Hiking in the Heartland
On my 40th birthday, I was trudging down a one-foot wide trail in the rolling green Lord-of-the-Rings-like wilderness of the Ouachita Mountains in eastern Oklahoma in a heavy rainstorm.
As the March rains beat down in sheets of cold wetness, I and two friends kept one foot in front of the other as we navigated this 11-mile trail. The Horsethief Springs Trail, located outside of Talimena, is thought to be one of the most difficult hikes in the state, and to mark four decades of life, I wanted to explore that wild place.
The trail, which is also one of the most beautiful trails in the area, lived up to its reputation. During the five-hour hike, we crossed several small streams without the benefit of a bridge, fell into a river once, shimmied across a fallen tree to cross a large section of water and climbed up steep, leg-screaming sections of trail. And we loved every minute of it.
Hiking remains wildly popular with Oklahomans and outdoor enthusiasts worldwide. According to the Outdoor Industry Association, in 2012, more than 34 million Americans laced up their boots and went hiking. But you don’t have to cross raging rivers or strap on 40-pound backpacks to enjoy the sport of hiking. Trails can be found right in your backyard, within an hour’s drive away or in the most remote areas of our state. All you need is a good pair of walking shoes, a trail map and a sense of adventure.
Hiking isn’t just enjoyable, it’s good for you too. Countless studies have shown that walking can help with obesity, heart disease, diabetes and more. It turns out hiking also makes you happy. A study published in “Proceedings of the National Academy of Science” found that people who took a 90-minute walk in nature showed a drop in activity in the part of the brain associated with depression.
Springtime in Oklahoma is a perfect time to enjoy a stroll in the outdoors. To make it easier, we’ve highlighted three great trails for the beginner hiker, the intermediate hiker and the experienced hiker.
Nestled along the bustling Kirkpatrick Turnpike in north Oklahoma City is a hidden gem of nature—the Martin Nature Park. Featuring 140 acres of grasslands, rocky streams and thick foliage the park also has three miles of trails that weave over Spring Creek, across lush meadows, through Oklahoma scrub forests and into wildlife and bird sanctuaries.
This park is perfect for the beginner hiker. The trails are well maintained and marked, and are easy to walk. Because they are mostly gravel and packed soil, the paths are terrific for spotting deer and fox tracks. The routes, one of which is ADA-accessible, are mostly flat with very little elevation change.
Perfect for families with small children or those just easing into the marvels of the outdoors, Martin Park Nature Center is an enchanting escape from urban life right in the heart of the city.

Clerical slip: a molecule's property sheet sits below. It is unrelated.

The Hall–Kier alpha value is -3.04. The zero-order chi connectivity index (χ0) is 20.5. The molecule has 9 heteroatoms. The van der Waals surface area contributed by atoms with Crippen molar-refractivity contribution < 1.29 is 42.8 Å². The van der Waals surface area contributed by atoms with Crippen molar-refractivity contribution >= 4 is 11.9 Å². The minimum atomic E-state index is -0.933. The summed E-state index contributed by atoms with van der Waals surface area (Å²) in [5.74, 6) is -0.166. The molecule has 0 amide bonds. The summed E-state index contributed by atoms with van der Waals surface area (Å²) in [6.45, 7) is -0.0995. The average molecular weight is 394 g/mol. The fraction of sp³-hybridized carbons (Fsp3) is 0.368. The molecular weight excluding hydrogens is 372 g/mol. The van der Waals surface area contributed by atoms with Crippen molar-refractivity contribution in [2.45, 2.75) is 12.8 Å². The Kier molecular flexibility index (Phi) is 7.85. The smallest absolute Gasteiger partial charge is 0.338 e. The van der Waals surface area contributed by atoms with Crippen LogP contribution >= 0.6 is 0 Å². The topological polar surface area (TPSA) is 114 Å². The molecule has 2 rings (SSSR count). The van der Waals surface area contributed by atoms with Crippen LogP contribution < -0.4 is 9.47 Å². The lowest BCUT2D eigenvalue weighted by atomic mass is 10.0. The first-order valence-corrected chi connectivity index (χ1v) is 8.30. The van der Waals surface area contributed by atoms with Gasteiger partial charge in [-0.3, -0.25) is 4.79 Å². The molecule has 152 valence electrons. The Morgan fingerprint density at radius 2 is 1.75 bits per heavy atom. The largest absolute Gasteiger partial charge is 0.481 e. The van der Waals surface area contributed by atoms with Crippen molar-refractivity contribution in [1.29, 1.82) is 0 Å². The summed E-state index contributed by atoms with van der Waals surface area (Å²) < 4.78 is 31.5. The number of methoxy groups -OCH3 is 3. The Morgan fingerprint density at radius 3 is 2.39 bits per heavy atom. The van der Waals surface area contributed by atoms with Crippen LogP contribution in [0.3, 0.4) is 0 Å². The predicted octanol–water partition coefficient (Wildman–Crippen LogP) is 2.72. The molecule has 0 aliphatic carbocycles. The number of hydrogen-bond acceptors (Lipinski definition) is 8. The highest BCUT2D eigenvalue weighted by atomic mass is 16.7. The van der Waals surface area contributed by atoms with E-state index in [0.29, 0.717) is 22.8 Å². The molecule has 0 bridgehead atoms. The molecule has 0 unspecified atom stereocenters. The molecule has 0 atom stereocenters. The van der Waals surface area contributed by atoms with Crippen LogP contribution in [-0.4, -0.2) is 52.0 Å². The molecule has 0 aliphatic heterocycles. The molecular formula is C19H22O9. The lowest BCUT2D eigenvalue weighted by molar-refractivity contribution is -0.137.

For more information, visit www.okc.gov/parks/martin_park.
A mere hour’s drive will take you to the underrated and little-known Lake McMurtry in Stillwater. Littered with challenging multi-use trails, Lake McMurtry offers stellar views of the lake, undulating paths through thick forests and hikes that will get the heart pumping. The best maintained and most popular of the four mountain-biking/hiking trails at Lake McMurtry is the Red Trail.
Though the signs indicate this route is 6.8 miles, according to my GPS tracker, it’s 7.6 miles, but is well-maintained and nicely marked. This twisty dirt path winds through the forest mostly, passing hidden little ponds and a waterfall in the wet season at about mile six.
With multiple hills and elevation changes, the Red Trail offers an exciting challenge for the day hiker looking to spend several hours braving a more remote trek.
For more information, visit www.lakemcmurtry.com.
By far, my favorite and most challenging trail in Oklahoma is the Horsethief Springs Trail. Though a three- to four-hour drive away from the Oklahoma City metro, it’s a hike that will test even the most enthusiastic hiker.
The trail begins at Cedar Lake and crosses several small streams before connecting with the Ouachita National Recreation Trail. The trail then loops back down the northern face of Winding Stair Mountain to Cedar Lake for an 11-mile loop.
Hikers will travel a 1,100 foot elevation gain from Cedar Lake and the high point on the Ouachita Trail, so be prepared for some sweating and effort. I love the history of this path. Portions of the trail were actual routes that horse thieves used in the 1800s, and the outlaws camped at top of Winding Stair Mountain near a fresh water spring.
Due to rocky trail conditions and steep grades toward the top of the mountain, this trail is recommended for expert-level hikers only. Travel time one way is from five to six-and-a-half hours. Hiking in this area is best in the fall, winter and spring.
For more information, visit www.fs.usda.gov/ouachita.